Ideally, Kim says, outreach should start before people get into the sex industry. She arrived in the U.S. in 2012 with some English and experience working in the import/export business in China, and immediately started applying for office jobs. She felt pressure to find something quickly because she was staying in a friend’s apartment in Flushing. But, she says, resources for finding a job were limited.

“Places like Flushing have so many Chinese,” says Kim, who found her first sex work gig in the classified section of the Chinese newspaper World Journal. “If you have certain agencies to help the newcomers figure out what you can do to get a decent job, [that would help]. They have no resources for that except the newspaper.”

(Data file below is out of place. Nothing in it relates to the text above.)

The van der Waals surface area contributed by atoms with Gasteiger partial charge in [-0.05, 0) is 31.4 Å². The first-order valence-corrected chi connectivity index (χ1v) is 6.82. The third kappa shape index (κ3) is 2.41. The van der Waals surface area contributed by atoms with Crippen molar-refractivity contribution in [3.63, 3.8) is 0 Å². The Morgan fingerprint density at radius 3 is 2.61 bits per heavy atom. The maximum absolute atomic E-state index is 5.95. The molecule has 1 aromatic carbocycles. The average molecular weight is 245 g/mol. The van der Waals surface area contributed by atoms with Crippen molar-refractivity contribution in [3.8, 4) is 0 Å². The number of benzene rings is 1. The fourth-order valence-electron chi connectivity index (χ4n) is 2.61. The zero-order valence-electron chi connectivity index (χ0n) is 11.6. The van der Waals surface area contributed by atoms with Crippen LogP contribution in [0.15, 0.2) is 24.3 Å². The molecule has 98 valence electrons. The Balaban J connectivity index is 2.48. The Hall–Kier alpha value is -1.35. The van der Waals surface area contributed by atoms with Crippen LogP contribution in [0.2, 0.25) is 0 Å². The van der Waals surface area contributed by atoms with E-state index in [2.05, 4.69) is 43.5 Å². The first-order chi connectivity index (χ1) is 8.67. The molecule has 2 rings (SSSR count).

(Scott Heins / Gothamist)

For all their contradictions, the trafficking courts have for years been one of the city’s main forms of outreach to people in the sex trades. Now, with fewer people going through the courts and the debate about decriminalizing sex work ramping up, advocates and service providers are starting to look for new ways to effectively connect with everyone who needs assistance.

Organizations that provide services through the diversion courts already tend to receive referrals from multiple sources, including word of mouth, government agencies, and community-based organizations.